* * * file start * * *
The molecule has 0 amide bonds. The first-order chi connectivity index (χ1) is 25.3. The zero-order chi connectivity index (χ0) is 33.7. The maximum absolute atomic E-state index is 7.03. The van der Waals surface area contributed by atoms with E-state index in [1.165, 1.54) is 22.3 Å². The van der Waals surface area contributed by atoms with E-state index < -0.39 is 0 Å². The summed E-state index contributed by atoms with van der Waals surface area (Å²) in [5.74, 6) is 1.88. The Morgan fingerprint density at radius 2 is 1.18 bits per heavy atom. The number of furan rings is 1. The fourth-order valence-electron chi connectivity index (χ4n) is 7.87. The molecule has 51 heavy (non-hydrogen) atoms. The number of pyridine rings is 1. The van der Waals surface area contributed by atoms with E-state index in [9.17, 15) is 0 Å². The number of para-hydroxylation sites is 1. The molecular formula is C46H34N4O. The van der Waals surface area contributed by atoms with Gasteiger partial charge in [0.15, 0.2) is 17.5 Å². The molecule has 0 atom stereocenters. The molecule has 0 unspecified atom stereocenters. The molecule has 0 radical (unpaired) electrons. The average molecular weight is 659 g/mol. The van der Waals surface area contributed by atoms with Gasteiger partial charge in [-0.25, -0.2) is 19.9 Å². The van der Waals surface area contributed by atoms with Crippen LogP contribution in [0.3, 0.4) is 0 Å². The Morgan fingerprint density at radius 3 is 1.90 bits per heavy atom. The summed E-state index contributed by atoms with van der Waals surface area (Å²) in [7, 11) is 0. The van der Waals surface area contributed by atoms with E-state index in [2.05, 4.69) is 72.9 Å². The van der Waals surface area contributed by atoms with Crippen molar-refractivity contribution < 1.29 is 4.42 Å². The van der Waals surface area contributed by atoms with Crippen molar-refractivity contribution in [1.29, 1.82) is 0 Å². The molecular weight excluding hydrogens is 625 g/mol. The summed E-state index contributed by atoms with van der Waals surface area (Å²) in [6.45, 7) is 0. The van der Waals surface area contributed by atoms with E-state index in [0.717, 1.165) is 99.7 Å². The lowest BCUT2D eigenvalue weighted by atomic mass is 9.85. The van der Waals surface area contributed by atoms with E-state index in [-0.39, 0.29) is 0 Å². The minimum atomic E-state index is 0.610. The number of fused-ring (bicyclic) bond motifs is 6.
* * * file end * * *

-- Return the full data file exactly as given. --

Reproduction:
The molecule has 0 amide bonds. The first-order chi connectivity index (χ1) is 25.3. The zero-order chi connectivity index (χ0) is 33.7. The maximum absolute atomic E-state index is 7.03. The van der Waals surface area contributed by atoms with E-state index in [1.165, 1.54) is 22.3 Å². The van der Waals surface area contributed by atoms with E-state index < -0.39 is 0 Å². The summed E-state index contributed by atoms with van der Waals surface area (Å²) in [5.74, 6) is 1.88. The Morgan fingerprint density at radius 2 is 1.18 bits per heavy atom. The number of furan rings is 1. The fourth-order valence-electron chi connectivity index (χ4n) is 7.87. The molecule has 51 heavy (non-hydrogen) atoms. The number of pyridine rings is 1. The van der Waals surface area contributed by atoms with E-state index in [9.17, 15) is 0 Å². The number of para-hydroxylation sites is 1. The molecular formula is C46H34N4O. The van der Waals surface area contributed by atoms with Gasteiger partial charge in [0.15, 0.2) is 17.5 Å². The molecule has 0 atom stereocenters. The molecule has 0 unspecified atom stereocenters. The molecule has 0 radical (unpaired) electrons. The average molecular weight is 659 g/mol. The van der Waals surface area contributed by atoms with Gasteiger partial charge in [-0.25, -0.2) is 19.9 Å². The van der Waals surface area contributed by atoms with Crippen LogP contribution in [0.3, 0.4) is 0 Å². The Morgan fingerprint density at radius 3 is 1.90 bits per heavy atom. The summed E-state index contributed by atoms with van der Waals surface area (Å²) in [7, 11) is 0. The van der Waals surface area contributed by atoms with E-state index in [2.05, 4.69) is 72.9 Å². The van der Waals surface area contributed by atoms with Crippen molar-refractivity contribution < 1.29 is 4.42 Å². The van der Waals surface area contributed by atoms with Crippen molar-refractivity contribution in [1.29, 1.82) is 0 Å². The molecular weight excluding hydrogens is 625 g/mol. The summed E-state index contributed by atoms with van der Waals surface area (Å²) in [6.45, 7) is 0. The van der Waals surface area contributed by atoms with E-state index in [0.717, 1.165) is 99.7 Å². The lowest BCUT2D eigenvalue weighted by atomic mass is 9.85. The van der Waals surface area contributed by atoms with E-state index in [-0.39, 0.29) is 0 Å². The minimum atomic E-state index is 0.610. The number of fused-ring (bicyclic) bond motifs is 6.